The prototype application is intended to be part of the Infrastructure Computer Aided Design and Drafting System (ICADDS). This will be one of eight modules in the Director of Information Management MIS (DOIMMIS) -- which will provide automated tools to directors of information management worldwide. With the ICADDS applications, they will be able to view their entire installation "down to the desktop".
[Source: Joyce Endoso, "Tryout of Ada 9X under way at Army Missile Command", Government Computer News, Oct. 17, 1994]
DoD systems developers are going to be seeing the results of two software-industry giants joining forces to bring Ada software-engineering products to the market.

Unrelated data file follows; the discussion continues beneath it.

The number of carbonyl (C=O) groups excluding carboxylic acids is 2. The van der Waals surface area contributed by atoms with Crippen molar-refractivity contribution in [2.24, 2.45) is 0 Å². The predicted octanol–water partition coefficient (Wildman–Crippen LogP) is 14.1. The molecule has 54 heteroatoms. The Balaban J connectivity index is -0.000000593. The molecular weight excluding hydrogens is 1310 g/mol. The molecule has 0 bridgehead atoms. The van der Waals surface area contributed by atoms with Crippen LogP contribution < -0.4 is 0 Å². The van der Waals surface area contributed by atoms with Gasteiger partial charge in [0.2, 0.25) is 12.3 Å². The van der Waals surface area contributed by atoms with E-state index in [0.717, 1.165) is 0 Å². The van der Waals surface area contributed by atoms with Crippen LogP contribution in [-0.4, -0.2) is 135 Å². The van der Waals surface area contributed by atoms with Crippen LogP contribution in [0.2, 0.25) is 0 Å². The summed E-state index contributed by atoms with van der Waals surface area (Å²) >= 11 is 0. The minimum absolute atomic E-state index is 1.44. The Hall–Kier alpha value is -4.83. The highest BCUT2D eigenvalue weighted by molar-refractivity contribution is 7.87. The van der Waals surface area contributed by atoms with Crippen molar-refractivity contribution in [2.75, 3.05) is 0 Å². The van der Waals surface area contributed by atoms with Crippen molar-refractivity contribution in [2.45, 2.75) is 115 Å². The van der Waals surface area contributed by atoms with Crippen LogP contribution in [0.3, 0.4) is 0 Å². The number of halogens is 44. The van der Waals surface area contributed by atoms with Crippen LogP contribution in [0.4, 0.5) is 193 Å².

The effort comes from a recent agreement between Rational Software Corp. and Digital Equipment Corp. Under the agreement, Rational will be DEC's preferred supplier of Ada software-development tools the DEC Alpha AXP workstations and servers. In turn, the AXP will be Rational's platform for future development and enhancement of it Ada tools.
Rational's new version of its Apex development environment will be available first on the Alpha AXP OSF/1 platform, enhanced for that architecture.
Government Computer News reported industry sources as saying that the DEC-Rational agreement will allow "both to remain competitive because of the large installed base of DEC hardware and Rational Ada development products."
[Source: Joyce Endoso, "Industry titans DEC and Rational join forces to market Ada products", Government Computer News, Oct. 17, 1994]
THE AN/BSY-2 AND SEAWOLF-CLASS SUBMARINE ARE CREATING WAVES FOR Ada!